Last month (Oct. 24-27), the Society for Melanoma Research (SMR) hosted its 15th International Congress at the Manchester Central Convention Complex in London, England. The event had nearly 1,000 healthcare professionals in attendance working toward the multidisciplinary management of melanoma/skin cancer.
A new president was selected at the conference: Dr. Georgina Long is SMR's first Australian president. She is the conjoint medical director and a professor at the Melanoma Institute Australia.
Congratulations to my friend and colleague @ProfGLongMIA ProfGLongMIA for her induction as @SocietyMelanoma President. A testament to her intellect, determination & passion! #SMR2018 https://t.co/gpxJObDCYB— Professor Richard Scolyer (@ProfRScolyerMIA) October 26, 2018
Honoured to receive this award, which is recognition of the entire MIA team's efforts, particularly my long term research partnership with @ProfRScolyerMIA. Thanks for all messages of support, way to go team science! #cancerNSWawards https://t.co/cUv8UftRS8— Professor Georgina Long (@ProfGLongMIA) November 2, 2018
The newly elected president @ProfGLongMIA doesn’t waste time in focusing on what’s really needed in #Melanoma research with the goal of saving the life of patients: fight resistance of high risk early stage tumors. Motivating talk and outstanding professor #SMRCongress #SMR2018 pic.twitter.com/CL268mHPr0— Adriana S. (@adri_sanna) October 27, 2018
The conference brought together researchers and clinicians who are working to improve the lives of patients living with melanoma.
Thrilled to see the session on rare melanoma subtypes at #SMR2018. Low mutation burden, limited UVR and limited responses to IO, all point towards a distinct biology. We need to take the next step: develop tailored approaches that are specific to these non-cutaneous subtypes.— Gino K In USC Norris (@Gino_K_In_USC) October 25, 2018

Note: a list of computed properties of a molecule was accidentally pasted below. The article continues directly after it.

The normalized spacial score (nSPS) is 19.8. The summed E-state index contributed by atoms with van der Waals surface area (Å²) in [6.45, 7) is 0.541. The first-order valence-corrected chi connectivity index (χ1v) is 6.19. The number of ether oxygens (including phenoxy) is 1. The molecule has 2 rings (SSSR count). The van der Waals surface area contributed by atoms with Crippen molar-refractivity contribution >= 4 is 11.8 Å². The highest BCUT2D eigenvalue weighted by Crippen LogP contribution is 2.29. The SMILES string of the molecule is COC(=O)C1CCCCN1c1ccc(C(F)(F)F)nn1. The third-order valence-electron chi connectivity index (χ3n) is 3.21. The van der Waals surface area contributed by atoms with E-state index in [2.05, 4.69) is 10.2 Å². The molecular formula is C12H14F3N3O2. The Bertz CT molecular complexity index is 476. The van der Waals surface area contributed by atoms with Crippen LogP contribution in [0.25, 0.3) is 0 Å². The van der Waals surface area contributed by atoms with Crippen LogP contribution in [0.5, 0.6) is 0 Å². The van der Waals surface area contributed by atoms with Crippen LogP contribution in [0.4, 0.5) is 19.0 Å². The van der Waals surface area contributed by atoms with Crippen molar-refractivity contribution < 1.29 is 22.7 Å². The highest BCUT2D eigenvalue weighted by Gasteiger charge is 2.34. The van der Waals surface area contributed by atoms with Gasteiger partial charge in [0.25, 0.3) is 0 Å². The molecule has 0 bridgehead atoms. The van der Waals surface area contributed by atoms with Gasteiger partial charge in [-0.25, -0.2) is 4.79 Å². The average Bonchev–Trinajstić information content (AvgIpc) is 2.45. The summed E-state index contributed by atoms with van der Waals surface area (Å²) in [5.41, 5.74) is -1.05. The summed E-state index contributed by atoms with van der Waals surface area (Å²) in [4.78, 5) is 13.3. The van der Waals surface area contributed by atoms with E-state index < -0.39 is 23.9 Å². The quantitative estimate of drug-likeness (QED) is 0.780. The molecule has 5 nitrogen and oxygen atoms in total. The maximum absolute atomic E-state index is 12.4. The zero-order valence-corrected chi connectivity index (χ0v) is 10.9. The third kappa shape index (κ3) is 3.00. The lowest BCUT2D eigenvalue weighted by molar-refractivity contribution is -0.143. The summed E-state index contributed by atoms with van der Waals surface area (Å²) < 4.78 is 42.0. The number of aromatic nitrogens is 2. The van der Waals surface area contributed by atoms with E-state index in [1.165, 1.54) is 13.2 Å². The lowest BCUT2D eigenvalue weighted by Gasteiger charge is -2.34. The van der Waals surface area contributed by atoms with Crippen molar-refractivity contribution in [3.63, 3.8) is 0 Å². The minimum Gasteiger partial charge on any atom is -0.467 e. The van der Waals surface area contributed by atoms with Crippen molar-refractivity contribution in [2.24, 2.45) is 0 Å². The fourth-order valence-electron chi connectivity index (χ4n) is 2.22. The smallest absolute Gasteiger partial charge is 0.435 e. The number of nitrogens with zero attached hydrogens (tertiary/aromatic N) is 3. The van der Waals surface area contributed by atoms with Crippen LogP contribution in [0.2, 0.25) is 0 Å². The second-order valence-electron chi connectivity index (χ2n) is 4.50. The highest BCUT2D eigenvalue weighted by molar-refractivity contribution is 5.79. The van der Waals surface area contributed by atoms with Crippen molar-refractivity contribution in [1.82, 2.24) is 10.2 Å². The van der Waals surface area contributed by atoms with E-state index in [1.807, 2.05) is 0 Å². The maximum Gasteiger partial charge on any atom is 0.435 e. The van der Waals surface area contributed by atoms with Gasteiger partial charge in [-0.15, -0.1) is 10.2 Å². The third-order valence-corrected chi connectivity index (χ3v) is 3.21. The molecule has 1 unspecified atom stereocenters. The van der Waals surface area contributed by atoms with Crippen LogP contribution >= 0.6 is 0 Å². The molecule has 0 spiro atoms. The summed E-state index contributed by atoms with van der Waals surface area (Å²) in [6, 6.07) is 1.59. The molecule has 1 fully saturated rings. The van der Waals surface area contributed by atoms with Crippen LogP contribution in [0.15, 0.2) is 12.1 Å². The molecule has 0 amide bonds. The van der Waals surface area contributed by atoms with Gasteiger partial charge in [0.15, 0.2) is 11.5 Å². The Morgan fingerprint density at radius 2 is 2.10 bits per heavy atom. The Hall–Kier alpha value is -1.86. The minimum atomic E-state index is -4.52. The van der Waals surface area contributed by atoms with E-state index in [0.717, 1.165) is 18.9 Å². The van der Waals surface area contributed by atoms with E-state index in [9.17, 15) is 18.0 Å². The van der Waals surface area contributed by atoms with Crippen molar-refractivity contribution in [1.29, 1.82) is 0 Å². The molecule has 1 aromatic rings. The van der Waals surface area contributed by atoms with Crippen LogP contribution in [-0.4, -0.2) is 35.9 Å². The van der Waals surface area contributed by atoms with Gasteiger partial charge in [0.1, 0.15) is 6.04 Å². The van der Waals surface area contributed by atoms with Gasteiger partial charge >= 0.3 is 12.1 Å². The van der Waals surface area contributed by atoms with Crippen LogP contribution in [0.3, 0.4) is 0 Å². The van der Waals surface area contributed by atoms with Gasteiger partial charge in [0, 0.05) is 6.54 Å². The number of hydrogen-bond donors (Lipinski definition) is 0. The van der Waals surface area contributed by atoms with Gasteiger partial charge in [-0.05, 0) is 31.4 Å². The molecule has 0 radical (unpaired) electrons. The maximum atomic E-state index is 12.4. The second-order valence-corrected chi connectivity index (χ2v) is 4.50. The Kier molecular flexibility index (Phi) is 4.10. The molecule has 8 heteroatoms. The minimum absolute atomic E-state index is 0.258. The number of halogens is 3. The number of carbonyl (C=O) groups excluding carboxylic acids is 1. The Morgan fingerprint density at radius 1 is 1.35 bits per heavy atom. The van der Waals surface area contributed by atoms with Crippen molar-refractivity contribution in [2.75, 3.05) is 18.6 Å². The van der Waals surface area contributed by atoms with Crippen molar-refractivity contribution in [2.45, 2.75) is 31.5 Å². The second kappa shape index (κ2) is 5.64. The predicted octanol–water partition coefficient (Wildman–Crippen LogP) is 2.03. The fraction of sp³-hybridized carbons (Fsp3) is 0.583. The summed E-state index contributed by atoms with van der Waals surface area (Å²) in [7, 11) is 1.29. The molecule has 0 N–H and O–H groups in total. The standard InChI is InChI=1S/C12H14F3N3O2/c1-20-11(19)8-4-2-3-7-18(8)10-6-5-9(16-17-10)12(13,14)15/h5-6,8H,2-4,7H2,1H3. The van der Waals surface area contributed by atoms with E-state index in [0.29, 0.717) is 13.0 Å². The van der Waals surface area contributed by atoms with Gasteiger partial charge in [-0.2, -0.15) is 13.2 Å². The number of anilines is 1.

#SMR2018 Toni Ribas and Georgina Long providing updates from Keynote 002 and Keynote 029. With longer follow up, both studies show more patients converting to responders and CR as well! pic.twitter.com/uaiuQTbDe2— Gino K In USC Norris (@Gino_K_In_USC) October 25, 2018
Attendees were looking forward to this year's TME session...
Amanda Lund concludes TME session with wonderful data showing lymphatic vessels dynamically regulate peripheral tissue immune response. #SMR2018 #SMRCongress @SocietyMelanoma pic.twitter.com/g8uhdFxQcZ— Marie Webster (@RieWeb20) October 26, 2018
One topic that was discussed frequently was the need for more #WomeninScience...
...which is the goal of a newly launched SMR program.
At #SMRcongress 2018, we inaugurated a new initiative "STEM for Women". We interviewed few among the many brilliant women melanoma researchers. Each interview episode from the series will be released every month. Please stay tuned for more updates. #WomenInSTEM @SocietyMelanoma pic.twitter.com/O34tIwBICH— Rohit Thakur (@Rohit_thakurrr) October 30, 2018
Extremely impressed by this young man who reached out to us with this idea, then worked tirelessly to make it happen. Made me think that there’s hope for the next generation- men who advocate for their female colleagues, and women who also advocate for themselves. #SMRcongress https://t.co/DWhsrAX8ag— Ashi_W (@AshaniTW) October 30, 2018
That's a wrap for the SMR 2018 Congress! The 2019 Congress will take place in Salt Lake City, Utah.